Boarding at School
Boarding is at the very heart of what makes The Doon School’s approach to boys’ education unique. Our two holding houses, Foot and Martyn, take in boys in their first year whilst they settle into their new school lives, adjust and make friends. There are approximately 40 boys per holding house. Our five main houses are called Jaipur, Oberoi, Tata, Kashmir and Hyderabad after the patrons who funded them at the school’s inception.
Approximately 80–90 boys live in each main house. Good pastoral care at The Doon School is central to every individual boy’s intellectual, physical, social, spiritual and emotional development. We have a comprehensive life skills programme for boys in each year group. This programme is supported by a tutorial system and one-to-one guidance provided by school counsellors. Every House is run by a Housemaster, an Assistant Housemaster and a team of Tutors, all supported by a matron or ‘Dame’ as they are known. The House experience forms the backbone of a boy’s life at The Doon School. It is his home, his place of work for toye (homework) and the foundation of his group identity. We have an astonishingly strong and highly developed inter-house competitive system that encompasses intellectual, sporting, cultural and other pursuits.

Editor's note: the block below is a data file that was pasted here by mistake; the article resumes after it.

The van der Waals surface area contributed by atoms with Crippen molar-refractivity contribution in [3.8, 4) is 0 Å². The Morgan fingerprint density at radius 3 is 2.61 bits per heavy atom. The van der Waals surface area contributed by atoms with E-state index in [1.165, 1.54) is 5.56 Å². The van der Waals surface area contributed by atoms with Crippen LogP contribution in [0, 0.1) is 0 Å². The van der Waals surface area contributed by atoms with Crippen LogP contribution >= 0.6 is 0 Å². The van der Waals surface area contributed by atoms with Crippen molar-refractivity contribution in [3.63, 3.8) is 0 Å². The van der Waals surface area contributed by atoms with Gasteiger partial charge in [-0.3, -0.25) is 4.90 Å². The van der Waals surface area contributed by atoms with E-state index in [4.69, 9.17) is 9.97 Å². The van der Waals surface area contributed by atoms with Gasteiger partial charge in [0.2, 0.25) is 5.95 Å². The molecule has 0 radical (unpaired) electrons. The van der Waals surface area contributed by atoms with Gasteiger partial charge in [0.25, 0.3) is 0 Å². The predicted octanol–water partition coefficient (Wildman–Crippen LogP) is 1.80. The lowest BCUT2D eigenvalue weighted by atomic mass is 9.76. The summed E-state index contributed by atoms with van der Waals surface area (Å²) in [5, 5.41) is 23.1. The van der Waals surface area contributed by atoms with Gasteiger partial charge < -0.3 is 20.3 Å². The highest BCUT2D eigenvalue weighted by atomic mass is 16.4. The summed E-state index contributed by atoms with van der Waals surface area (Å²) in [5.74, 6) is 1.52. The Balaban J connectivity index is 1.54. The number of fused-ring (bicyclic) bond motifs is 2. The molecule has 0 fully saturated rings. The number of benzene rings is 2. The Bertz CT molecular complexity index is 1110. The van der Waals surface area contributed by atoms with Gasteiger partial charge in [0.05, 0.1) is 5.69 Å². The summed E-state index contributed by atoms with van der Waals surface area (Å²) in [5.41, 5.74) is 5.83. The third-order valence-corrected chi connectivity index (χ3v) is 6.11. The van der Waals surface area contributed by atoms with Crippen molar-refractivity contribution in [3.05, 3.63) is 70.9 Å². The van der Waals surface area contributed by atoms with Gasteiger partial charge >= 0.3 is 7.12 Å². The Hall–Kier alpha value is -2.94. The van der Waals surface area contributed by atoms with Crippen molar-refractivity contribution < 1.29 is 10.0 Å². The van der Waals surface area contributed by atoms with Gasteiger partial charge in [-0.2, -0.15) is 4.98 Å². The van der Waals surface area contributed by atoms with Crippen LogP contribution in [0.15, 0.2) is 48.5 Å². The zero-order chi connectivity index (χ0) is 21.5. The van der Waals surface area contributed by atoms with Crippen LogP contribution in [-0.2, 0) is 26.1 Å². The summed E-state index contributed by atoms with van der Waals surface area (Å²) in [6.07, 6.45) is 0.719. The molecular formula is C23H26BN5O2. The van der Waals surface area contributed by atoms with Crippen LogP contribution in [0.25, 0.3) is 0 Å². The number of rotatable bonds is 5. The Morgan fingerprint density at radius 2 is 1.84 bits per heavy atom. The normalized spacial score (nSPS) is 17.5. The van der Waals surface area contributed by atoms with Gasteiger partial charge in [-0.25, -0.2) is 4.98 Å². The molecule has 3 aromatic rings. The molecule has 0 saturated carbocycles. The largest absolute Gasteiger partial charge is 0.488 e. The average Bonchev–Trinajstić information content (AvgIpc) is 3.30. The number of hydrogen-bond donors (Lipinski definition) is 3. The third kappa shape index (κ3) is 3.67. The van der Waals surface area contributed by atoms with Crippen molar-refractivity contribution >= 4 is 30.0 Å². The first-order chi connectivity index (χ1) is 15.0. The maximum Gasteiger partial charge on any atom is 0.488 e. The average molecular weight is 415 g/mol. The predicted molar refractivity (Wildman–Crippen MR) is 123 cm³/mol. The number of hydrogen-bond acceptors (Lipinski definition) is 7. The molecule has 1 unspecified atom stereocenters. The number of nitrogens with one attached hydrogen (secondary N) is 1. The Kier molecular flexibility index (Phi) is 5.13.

We operate a seven-day boarding schedule with an academic timetable with lessons from Monday to Saturday inclusive. Sunday is reserved for outings, activities and opportunities for pupils to catch up with themselves. The school’s curriculum is fully integrated. Pastoral care at The Doon School is not something that happens when things go wrong; it happens every single day. The pastoral support network here also includes a confidential and free counselling service for any boy who needs extra help, as well as an exceptional Wellness Centre which is very much in the heart of the school and offers 24-hour care for all boys. The theme of well-being is also interwoven into school life; the skills learnt enable pupils to think ahead, be resilient and resourceful and to develop strategies that they will carry with them long after they have walked out of the school gates.
The role of the prefect has existed since 1935. It is largely ceremonial in the vast majority of schools around the world, but at The Doon School it remains a strong and institutionalised part of our leadership programme. In addition, there are scores of leadership positions for boys to take on as they move up through the school. The leadership programme begins in D form (Class 7).
The Doon School creates an environment of mutual respect between the teacher and the taught, where each boy’s health and welfare are of paramount importance. Our discipline system is firm and rigorous but based on the principles of natural justice and fairness.There is zero tolerance of bullying.